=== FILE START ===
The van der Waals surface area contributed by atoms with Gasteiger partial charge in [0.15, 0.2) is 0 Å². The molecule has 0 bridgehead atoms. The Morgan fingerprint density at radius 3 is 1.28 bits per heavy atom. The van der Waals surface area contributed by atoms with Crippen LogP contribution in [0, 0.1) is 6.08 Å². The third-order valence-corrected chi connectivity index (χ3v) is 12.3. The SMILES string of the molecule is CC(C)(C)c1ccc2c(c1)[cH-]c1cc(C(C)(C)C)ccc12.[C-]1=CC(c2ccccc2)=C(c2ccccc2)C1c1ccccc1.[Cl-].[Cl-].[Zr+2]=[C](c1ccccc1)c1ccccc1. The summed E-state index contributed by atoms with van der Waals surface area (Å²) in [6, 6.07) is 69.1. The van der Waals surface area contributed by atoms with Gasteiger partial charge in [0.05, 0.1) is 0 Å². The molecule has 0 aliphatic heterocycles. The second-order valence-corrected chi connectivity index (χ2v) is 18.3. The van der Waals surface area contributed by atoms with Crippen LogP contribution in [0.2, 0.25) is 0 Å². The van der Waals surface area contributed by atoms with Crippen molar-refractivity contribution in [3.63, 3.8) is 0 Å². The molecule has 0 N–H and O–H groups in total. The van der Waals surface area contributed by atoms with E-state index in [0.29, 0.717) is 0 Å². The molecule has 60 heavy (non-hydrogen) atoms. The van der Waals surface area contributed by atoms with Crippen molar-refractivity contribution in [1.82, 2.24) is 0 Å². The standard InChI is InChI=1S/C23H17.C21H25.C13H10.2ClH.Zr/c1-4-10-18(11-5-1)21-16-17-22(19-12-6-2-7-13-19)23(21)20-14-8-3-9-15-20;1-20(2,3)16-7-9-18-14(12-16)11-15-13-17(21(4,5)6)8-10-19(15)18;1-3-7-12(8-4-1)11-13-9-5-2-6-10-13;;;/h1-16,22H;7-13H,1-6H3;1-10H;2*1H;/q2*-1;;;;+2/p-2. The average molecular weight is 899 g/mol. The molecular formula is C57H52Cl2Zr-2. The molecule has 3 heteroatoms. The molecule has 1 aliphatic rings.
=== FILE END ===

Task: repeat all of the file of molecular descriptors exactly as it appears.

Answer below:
The van der Waals surface area contributed by atoms with Gasteiger partial charge in [0.15, 0.2) is 0 Å². The molecule has 0 bridgehead atoms. The Morgan fingerprint density at radius 3 is 1.28 bits per heavy atom. The van der Waals surface area contributed by atoms with Crippen LogP contribution in [0, 0.1) is 6.08 Å². The third-order valence-corrected chi connectivity index (χ3v) is 12.3. The SMILES string of the molecule is CC(C)(C)c1ccc2c(c1)[cH-]c1cc(C(C)(C)C)ccc12.[C-]1=CC(c2ccccc2)=C(c2ccccc2)C1c1ccccc1.[Cl-].[Cl-].[Zr+2]=[C](c1ccccc1)c1ccccc1. The summed E-state index contributed by atoms with van der Waals surface area (Å²) in [6, 6.07) is 69.1. The van der Waals surface area contributed by atoms with Gasteiger partial charge in [0.05, 0.1) is 0 Å². The molecule has 0 aliphatic heterocycles. The second-order valence-corrected chi connectivity index (χ2v) is 18.3. The van der Waals surface area contributed by atoms with Crippen LogP contribution in [0.2, 0.25) is 0 Å². The van der Waals surface area contributed by atoms with Crippen molar-refractivity contribution in [3.63, 3.8) is 0 Å². The molecule has 0 N–H and O–H groups in total. The van der Waals surface area contributed by atoms with E-state index in [0.29, 0.717) is 0 Å². The molecule has 60 heavy (non-hydrogen) atoms. The van der Waals surface area contributed by atoms with Crippen molar-refractivity contribution in [1.82, 2.24) is 0 Å². The standard InChI is InChI=1S/C23H17.C21H25.C13H10.2ClH.Zr/c1-4-10-18(11-5-1)21-16-17-22(19-12-6-2-7-13-19)23(21)20-14-8-3-9-15-20;1-20(2,3)16-7-9-18-14(12-16)11-15-13-17(21(4,5)6)8-10-19(15)18;1-3-7-12(8-4-1)11-13-9-5-2-6-10-13;;;/h1-16,22H;7-13H,1-6H3;1-10H;2*1H;/q2*-1;;;;+2/p-2. The average molecular weight is 899 g/mol. The molecular formula is C57H52Cl2Zr-2. The molecule has 3 heteroatoms. The molecule has 1 aliphatic rings.